Gary’s Story

My wife Brenda was diagnosed with dementia in 2015. In hindsight, there were likely indicators as far back as 2011 but at the time, “dementia” was foggy territory and a term I wasn’t familiar with.

After her diagnosis, Brenda’s doctor suggested I call the Alzheimer Society of Manitoba. The Society’s First Link® Client Support program helped me understand more about dementia through their workshops and courses. I wanted to learn as much as I could about the disease so I could be the best caregiver for Brenda, someone she could always trust.

Attending a care partner support group is one of the best things I’ve done. The other care partners and I have a connection. We share, we talk freely and whatever we say stays there. I would encourage anyone who is navigating a dementia journey to find a support group, even if you get there and think it’s not for you stick with it and you’ll see how listening to others’ experiences with dementia will help you.

The Society also helped me be able to separate Brenda from her disease, which was a real eye-opener. For example, one day I found Brenda frying bacon on the stove without a pan and I panicked. I quickly realized that wasn’t the best reaction for me to have because it didn’t make Brenda feel very good. I now try to handle situations in a way that doesn’t cause Brenda to feel embarrassed, sad or annoyed. After all, it wasn’t Brenda who was doing these things, it was dementia.

Some days it feels like you step off a stair and other days like you step off a cliff. In all these situations, I call and talk to someone at the Society. It’s difficult to see someone displaying behaviours or attitudes that aren’t typical for them. The Society has helped me figure out how to care for and cope with dementia and still have a relationship with my wife.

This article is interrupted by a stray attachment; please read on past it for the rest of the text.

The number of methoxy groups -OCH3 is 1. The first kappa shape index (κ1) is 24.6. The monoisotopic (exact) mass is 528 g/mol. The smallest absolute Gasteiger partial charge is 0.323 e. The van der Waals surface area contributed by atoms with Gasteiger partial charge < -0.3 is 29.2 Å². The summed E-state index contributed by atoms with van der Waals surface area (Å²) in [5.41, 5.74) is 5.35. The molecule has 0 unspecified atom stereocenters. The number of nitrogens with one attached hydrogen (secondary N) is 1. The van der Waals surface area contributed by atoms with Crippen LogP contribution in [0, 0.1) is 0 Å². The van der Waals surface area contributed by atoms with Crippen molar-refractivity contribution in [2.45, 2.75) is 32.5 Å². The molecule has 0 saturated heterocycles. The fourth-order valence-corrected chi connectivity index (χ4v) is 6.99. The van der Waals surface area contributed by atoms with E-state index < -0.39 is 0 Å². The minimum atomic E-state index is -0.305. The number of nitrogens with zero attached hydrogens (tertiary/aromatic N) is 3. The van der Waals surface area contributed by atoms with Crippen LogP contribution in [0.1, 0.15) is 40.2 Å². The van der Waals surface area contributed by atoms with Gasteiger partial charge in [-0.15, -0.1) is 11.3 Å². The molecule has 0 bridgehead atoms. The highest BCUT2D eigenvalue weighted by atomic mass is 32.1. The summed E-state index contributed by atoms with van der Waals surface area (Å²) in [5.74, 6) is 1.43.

What are some tips you would give to others experiencing dementia?

I have an acronym I’d like to share that helps me through the hard days.


S Simplicity: Keep it as simple as possible when caring for a person living with dementia.

A – Alzheimer Society: This is where you go for support. This is where you can ask for help.

F Faith: whether it’s spiritual faith or faith in yourself, rely on that.

E Education: Educate yourself on dementia. Attend workshops, conferences or other learning opportunities through the Alzheimer Society.

T Talk: Talk about it, tell others about what you’re going through. This way, people become more aware of dementia.

Y You/yourself: Take care of yourself. Respite can be very helpful, and your well-being is important too.


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